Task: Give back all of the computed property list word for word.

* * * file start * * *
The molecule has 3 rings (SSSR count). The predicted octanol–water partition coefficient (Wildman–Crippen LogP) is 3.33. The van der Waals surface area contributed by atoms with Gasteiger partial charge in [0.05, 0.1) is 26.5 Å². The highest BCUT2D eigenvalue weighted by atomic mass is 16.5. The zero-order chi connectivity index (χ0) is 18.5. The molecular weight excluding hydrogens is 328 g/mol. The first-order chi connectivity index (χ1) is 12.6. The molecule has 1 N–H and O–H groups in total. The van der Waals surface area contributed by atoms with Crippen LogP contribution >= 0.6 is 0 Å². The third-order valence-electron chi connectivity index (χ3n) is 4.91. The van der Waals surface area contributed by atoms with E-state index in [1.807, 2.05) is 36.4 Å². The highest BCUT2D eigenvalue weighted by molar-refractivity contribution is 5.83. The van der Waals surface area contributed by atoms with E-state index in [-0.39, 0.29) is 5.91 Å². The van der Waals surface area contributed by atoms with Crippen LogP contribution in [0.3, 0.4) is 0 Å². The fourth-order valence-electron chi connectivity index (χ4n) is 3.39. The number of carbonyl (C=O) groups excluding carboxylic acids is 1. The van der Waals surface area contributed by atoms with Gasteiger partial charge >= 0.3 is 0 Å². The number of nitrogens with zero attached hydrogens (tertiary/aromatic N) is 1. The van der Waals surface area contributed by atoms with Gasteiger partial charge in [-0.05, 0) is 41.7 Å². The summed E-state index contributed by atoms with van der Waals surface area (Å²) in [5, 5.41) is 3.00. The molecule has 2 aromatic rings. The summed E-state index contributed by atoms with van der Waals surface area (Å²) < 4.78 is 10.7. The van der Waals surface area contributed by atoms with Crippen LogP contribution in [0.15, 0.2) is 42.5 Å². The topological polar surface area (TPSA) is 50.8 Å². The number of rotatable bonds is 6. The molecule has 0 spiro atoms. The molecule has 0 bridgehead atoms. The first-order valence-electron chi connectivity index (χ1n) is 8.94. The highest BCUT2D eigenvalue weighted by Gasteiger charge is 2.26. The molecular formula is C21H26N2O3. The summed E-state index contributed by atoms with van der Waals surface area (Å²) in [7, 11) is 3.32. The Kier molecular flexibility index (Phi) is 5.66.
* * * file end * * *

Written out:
The molecule has 3 rings (SSSR count). The predicted octanol–water partition coefficient (Wildman–Crippen LogP) is 3.33. The van der Waals surface area contributed by atoms with Gasteiger partial charge in [0.05, 0.1) is 26.5 Å². The highest BCUT2D eigenvalue weighted by atomic mass is 16.5. The zero-order chi connectivity index (χ0) is 18.5. The molecular weight excluding hydrogens is 328 g/mol. The first-order chi connectivity index (χ1) is 12.6. The molecule has 1 N–H and O–H groups in total. The van der Waals surface area contributed by atoms with Crippen LogP contribution >= 0.6 is 0 Å². The third-order valence-electron chi connectivity index (χ3n) is 4.91. The van der Waals surface area contributed by atoms with E-state index in [1.807, 2.05) is 36.4 Å². The highest BCUT2D eigenvalue weighted by molar-refractivity contribution is 5.83. The van der Waals surface area contributed by atoms with E-state index in [-0.39, 0.29) is 5.91 Å². The van der Waals surface area contributed by atoms with Crippen LogP contribution in [0.3, 0.4) is 0 Å². The fourth-order valence-electron chi connectivity index (χ4n) is 3.39. The number of carbonyl (C=O) groups excluding carboxylic acids is 1. The van der Waals surface area contributed by atoms with Gasteiger partial charge >= 0.3 is 0 Å². The number of nitrogens with zero attached hydrogens (tertiary/aromatic N) is 1. The van der Waals surface area contributed by atoms with Gasteiger partial charge in [-0.05, 0) is 41.7 Å². The summed E-state index contributed by atoms with van der Waals surface area (Å²) in [5, 5.41) is 3.00. The molecule has 2 aromatic rings. The summed E-state index contributed by atoms with van der Waals surface area (Å²) < 4.78 is 10.7. The van der Waals surface area contributed by atoms with Crippen LogP contribution in [0.15, 0.2) is 42.5 Å². The topological polar surface area (TPSA) is 50.8 Å². The number of rotatable bonds is 6. The molecule has 0 spiro atoms. The molecule has 0 bridgehead atoms. The first-order valence-electron chi connectivity index (χ1n) is 8.94. The highest BCUT2D eigenvalue weighted by Gasteiger charge is 2.26. The molecular formula is C21H26N2O3. The summed E-state index contributed by atoms with van der Waals surface area (Å²) in [7, 11) is 3.32. The Kier molecular flexibility index (Phi) is 5.66.